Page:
The city contends on the other hand that its charter power to regulate traffic has never been repealed, that its traffic ordinances have not been repealed, that the claims of appellees, or either of them, cannot be enforced in equity by class suit, that said claims of appellees sound in tort, and a 60 day notice of said claims as required by Section 93 of the city charter is a prerequisite to maintain said suit, and that the respective claims of appellees are based on acts of the city in performance of its governmental functions as distinguished from its proprietary functions, all of which were raised by motion to dismiss as well as answer to the complaint.

On the issues so made, the chancellor held that the charter power of the city and its ordinances to regulate traffic were repealed by Ordinances 57-13 and 57-12 of Dade County and that appellees, including others in the same class, were entitled to return of the fines paid by them. Appellant was enjoined from collecting other fines and was ordered to account for fines collected by it after March 1, 1958. Jurisdiction was retained to enter such orders as were essential to enforce the decree. This appeal is from the decree so entered.

Points One, Two, Three and Four have to do with whether or not Dade County Ordinances 57-13 and 57-12 repealed all municipal charters and ordinances, and all special and general laws applicable only to Dade County.

Counsel agree that these four points may be treated together, but they are at variance as to interpretation of their import. In defense of its contention, appellant says that on October 5, 1957, there were no Dade County traffic ordinances effective in Miami, consequently the metropolitan court had no jurisdiction to try violations of such ordinances. Appellant further points out that there were in effect at the time city traffic ordinances and a city court created by the legislature with jurisdiction to try violations of such ordinances. It is further pointed out that since Metropolitan Ordinance 57-13, effective October 5, 1957, repealed all special and general laws and all municipal ordinances in conflict therewith but contained nothing relating to traffic and since there were no metropolitan traffic ordinances in effect at the time, the said *550 city traffic ordinance could not be in conflict with Ordinance 57-13, neither could it be in conflict with that part of the City Charter of Miami granting the city court jurisdiction to try violations of city ordinances.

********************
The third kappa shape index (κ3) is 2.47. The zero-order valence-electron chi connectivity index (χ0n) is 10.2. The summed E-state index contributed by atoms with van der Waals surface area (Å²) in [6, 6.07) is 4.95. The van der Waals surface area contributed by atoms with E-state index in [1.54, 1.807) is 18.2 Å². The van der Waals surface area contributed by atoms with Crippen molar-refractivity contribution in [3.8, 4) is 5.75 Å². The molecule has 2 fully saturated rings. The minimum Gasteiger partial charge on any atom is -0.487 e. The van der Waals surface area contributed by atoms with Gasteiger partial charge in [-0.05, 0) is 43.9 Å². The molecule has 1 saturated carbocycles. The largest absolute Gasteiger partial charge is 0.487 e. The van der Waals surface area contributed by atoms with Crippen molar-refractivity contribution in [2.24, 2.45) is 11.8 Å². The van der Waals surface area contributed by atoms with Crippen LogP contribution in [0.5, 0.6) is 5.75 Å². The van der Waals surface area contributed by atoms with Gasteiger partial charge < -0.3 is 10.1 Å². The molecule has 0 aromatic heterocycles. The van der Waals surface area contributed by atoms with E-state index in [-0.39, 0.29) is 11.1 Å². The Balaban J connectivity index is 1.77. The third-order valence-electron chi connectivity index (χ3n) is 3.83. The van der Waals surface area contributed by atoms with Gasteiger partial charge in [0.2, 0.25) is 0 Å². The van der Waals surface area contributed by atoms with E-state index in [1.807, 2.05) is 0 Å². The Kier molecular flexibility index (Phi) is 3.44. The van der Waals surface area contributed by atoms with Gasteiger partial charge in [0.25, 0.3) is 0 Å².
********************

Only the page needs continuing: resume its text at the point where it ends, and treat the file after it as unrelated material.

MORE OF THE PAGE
Appellant also points out that Ordinance 57-12 was a comprehensive and complete traffic ordinance regulating and controlling traffic throughout Dade County, incorporated and unincorporated areas, and that it did not by express terms repeal any general or special act relating to Dade County. Appellant recognizes the power of Dade County under the Constitution, Section 11(1) (c), Article VIII, to abolish municipalities and to transfer all their powers to the Board of County Commissioners, Section 11(1) (d), but contends that since all powers of appellant are derived through special act of the legislature, a transfer of such powers would necessarily require repeal of its charter. For all of which it is contended that it was the intention of Dade County to modify or repeal only that part of the Charter of Miami authorizing it to try violations of traffic ordinances and not to repeal the entire charter.

In conclusion, appellant points out that it does not question the power of Dade County under the metropolitan charter to repeal any part of the city charter, but it contends that such repeal must be accomplished in the manner provided by Section 1.02(b), Metropolitan Charter, and Section 16, Article III of the Constitution, none of which has been complied with. For these and other alleged good and sufficient reasons, it is contended that the ordinance in question is ineffective to repeal the traffic ordinances of the city or the charter powers thereof.

Because of which appellant says (1) the chancellor erred in holding that Dade County Ordinance 57-12 repealed and suspended all traffic ordinances of the City of Miami; (2) the chancellor erred in holding that all traffic ordinances of the City of Miami were null and void for lack of charter power to pass them, and (3) the chancellor erred in holding that the fines collected by the City of Miami were collected without authority of law because the city had no effective traffic ordinance or no court with jurisdiction to try violations of traffic ordinances at the time said fines were paid to appellant.